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Expertly Designed Coverage that Evolves in Lockstep with Advancements in Psychedelic-Assisted Therapy 


Insurance is already a complex, constantly evolving industry, but add in the new, rapidly changing developments in psychedelics for clinical use, and working with an experienced professional to help you navigate this space becomes essential. AHT’s professionals have immersed themselves into the psychedelics risk landscape since this ground-breaking therapy became a fierce topic in healthcare.

The race is on as clinical trials continue to progress and companies begin to seek FDA approval for clinical use of psychedelics in the treatment of PTSD, traumatic brain injury, mental disorders, and the effects of domestic abuse. This means the race is also on to put the proper coverage in place to protect the companies and people involved in getting this breakthrough therapy to market.

After decades of demonization and criminalization, psychedelic drugs are on the cusp of entering mainstream psychiatry, with profound implications for a field that in recent decades has seen few pharmacological advancements for the treatment of mental disorders and addiction.

Andrew Jacobs

The New York Times


While life science companies continue to undergo clinical trials for the use of drugs, such as methylenedioxy-methamphetamine (MDMA) and psilocybin, for psychedelic-assisted therapy (PAT), insurance professionals are preparing for managing the risks and identifying the proper coverage as these new treatments hit the healthcare system.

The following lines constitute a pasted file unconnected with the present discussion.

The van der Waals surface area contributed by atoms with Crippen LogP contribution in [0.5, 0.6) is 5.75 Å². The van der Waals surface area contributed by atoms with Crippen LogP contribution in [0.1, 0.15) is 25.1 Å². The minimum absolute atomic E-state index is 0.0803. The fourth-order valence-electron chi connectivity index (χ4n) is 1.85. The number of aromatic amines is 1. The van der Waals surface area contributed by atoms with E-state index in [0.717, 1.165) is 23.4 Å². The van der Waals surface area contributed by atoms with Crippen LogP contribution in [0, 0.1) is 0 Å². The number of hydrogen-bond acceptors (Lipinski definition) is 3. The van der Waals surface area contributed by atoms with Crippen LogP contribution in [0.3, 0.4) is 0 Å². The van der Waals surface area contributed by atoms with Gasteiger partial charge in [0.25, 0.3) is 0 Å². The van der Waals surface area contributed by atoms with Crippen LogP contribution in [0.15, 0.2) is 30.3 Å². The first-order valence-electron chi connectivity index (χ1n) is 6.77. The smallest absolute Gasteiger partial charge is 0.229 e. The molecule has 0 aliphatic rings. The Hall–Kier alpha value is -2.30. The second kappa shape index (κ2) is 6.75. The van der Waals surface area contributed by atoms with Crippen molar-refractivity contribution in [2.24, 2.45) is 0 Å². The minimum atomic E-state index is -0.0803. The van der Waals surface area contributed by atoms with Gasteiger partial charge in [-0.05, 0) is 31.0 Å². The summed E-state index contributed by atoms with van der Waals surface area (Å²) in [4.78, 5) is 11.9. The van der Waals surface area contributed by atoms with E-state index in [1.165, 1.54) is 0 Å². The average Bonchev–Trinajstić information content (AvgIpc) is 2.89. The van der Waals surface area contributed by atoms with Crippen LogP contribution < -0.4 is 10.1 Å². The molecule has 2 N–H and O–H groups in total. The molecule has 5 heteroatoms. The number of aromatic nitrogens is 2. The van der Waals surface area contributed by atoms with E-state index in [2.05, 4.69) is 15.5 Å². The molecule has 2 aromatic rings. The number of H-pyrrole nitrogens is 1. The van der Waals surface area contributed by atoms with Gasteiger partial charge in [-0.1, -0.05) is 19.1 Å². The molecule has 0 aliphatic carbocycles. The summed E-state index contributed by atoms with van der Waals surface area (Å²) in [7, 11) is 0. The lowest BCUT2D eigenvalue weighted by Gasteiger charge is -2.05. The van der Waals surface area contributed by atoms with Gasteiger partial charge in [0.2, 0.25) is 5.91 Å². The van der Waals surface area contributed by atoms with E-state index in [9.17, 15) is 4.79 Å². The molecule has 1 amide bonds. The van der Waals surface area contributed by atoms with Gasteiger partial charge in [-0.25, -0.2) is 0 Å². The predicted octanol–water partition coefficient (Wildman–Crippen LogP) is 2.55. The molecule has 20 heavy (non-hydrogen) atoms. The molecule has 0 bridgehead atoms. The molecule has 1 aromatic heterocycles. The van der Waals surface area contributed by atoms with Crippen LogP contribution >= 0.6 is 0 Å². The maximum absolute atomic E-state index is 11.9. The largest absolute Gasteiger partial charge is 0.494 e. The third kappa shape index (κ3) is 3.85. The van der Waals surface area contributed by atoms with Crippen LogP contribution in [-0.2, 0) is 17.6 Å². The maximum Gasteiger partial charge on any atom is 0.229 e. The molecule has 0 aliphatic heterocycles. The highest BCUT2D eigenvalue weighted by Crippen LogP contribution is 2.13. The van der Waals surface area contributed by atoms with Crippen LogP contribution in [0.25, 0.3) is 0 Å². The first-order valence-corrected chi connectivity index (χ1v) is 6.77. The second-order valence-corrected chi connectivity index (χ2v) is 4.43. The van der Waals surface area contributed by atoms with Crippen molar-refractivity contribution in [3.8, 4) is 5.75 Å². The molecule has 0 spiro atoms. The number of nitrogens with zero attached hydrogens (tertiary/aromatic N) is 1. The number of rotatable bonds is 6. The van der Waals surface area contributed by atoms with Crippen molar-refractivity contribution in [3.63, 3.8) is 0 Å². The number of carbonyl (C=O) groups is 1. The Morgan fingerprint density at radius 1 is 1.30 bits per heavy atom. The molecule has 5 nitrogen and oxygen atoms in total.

The exposures facing the companies and people involved in psychedelics research are some of the toughest to navigate and cover from an insurance perspective. Our professionals design customized programs to manage these highly challenging risks and protect those overseeing the clinical trials. Contact us to talk about insurance for psychedelics.

Examples of the most essential coverages include:


General Liability

Protect your company from third-party claims of bodily injury resulting in the use of psychedelic drugs for treatment of mental disorders and complex trauma.


Professional Liability

Protect the service providers, clinicians, therapists, etc., administering psychedelic-assisted therapy if a negligence claim is made by a patient.



Put an umbrella policy in place to cover gaps and the undoubtedly unique risks posed by this potentially breakthrough treatment.


Global Programs

Put coverage in place for international exposures facing clients administering clinical trials around the world.


Product Liability

Defend your company against drug-related product liability claims – defectively manufactured pharmaceutical drugs, those with dangerous side effects or that are improperly marketed.



Retain proper cyber insurance to protect your company. With major advancements in healthcare and pharmaceuticals, companies become easy and highly vulnerable targets for cyberattacks.


Directors & Officers Liability

Protect the professionals who are overseeing the clinical trials in the event they are sued by participants or family members.


Hospitals & Healthcare Facilities

Psychedelics Associations

Companies Administering Clinical Trials


Clinicians & Therapists


MDMA-assisted therapy for severe PTSD: a randomized, double-blind, placebo-controlled phase 3 study